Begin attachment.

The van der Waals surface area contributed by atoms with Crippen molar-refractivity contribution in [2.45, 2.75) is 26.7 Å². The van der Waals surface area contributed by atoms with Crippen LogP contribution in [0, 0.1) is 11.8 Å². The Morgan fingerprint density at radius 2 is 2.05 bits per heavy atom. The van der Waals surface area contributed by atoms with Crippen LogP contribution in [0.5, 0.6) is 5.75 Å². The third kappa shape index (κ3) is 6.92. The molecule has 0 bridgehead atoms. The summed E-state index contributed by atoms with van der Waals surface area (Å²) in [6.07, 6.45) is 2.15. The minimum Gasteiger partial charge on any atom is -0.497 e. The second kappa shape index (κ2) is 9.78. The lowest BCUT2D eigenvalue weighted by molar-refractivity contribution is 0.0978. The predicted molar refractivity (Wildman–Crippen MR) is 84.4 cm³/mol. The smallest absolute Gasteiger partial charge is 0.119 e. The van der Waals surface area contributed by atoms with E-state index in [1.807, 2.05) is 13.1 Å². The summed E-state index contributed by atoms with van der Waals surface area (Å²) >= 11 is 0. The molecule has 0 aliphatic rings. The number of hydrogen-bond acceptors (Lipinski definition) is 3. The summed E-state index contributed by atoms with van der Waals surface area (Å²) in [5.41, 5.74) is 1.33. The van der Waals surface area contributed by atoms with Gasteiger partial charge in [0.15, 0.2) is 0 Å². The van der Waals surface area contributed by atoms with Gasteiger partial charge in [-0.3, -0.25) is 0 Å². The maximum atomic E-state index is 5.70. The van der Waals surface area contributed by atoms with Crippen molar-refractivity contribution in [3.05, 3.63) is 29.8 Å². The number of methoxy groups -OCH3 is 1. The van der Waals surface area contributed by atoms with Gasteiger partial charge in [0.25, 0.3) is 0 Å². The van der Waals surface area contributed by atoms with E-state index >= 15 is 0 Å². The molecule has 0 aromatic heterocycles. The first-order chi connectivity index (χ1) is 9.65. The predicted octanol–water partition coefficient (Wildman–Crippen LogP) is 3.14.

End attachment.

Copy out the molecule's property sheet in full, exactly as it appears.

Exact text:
The van der Waals surface area contributed by atoms with Crippen molar-refractivity contribution in [2.45, 2.75) is 26.7 Å². The van der Waals surface area contributed by atoms with Crippen LogP contribution in [0, 0.1) is 11.8 Å². The Morgan fingerprint density at radius 2 is 2.05 bits per heavy atom. The van der Waals surface area contributed by atoms with Crippen LogP contribution in [0.5, 0.6) is 5.75 Å². The third kappa shape index (κ3) is 6.92. The molecule has 0 bridgehead atoms. The summed E-state index contributed by atoms with van der Waals surface area (Å²) in [6.07, 6.45) is 2.15. The minimum Gasteiger partial charge on any atom is -0.497 e. The second kappa shape index (κ2) is 9.78. The lowest BCUT2D eigenvalue weighted by molar-refractivity contribution is 0.0978. The predicted molar refractivity (Wildman–Crippen MR) is 84.4 cm³/mol. The smallest absolute Gasteiger partial charge is 0.119 e. The van der Waals surface area contributed by atoms with E-state index in [1.807, 2.05) is 13.1 Å². The summed E-state index contributed by atoms with van der Waals surface area (Å²) >= 11 is 0. The molecule has 0 aliphatic rings. The number of hydrogen-bond acceptors (Lipinski definition) is 3. The summed E-state index contributed by atoms with van der Waals surface area (Å²) in [5.41, 5.74) is 1.33. The van der Waals surface area contributed by atoms with Gasteiger partial charge in [0.15, 0.2) is 0 Å². The van der Waals surface area contributed by atoms with Gasteiger partial charge in [-0.3, -0.25) is 0 Å². The maximum atomic E-state index is 5.70. The van der Waals surface area contributed by atoms with Crippen molar-refractivity contribution in [3.05, 3.63) is 29.8 Å². The number of methoxy groups -OCH3 is 1. The van der Waals surface area contributed by atoms with Gasteiger partial charge in [0.25, 0.3) is 0 Å². The van der Waals surface area contributed by atoms with E-state index >= 15 is 0 Å². The molecule has 0 aromatic heterocycles. The first-order chi connectivity index (χ1) is 9.65. The predicted octanol–water partition coefficient (Wildman–Crippen LogP) is 3.14.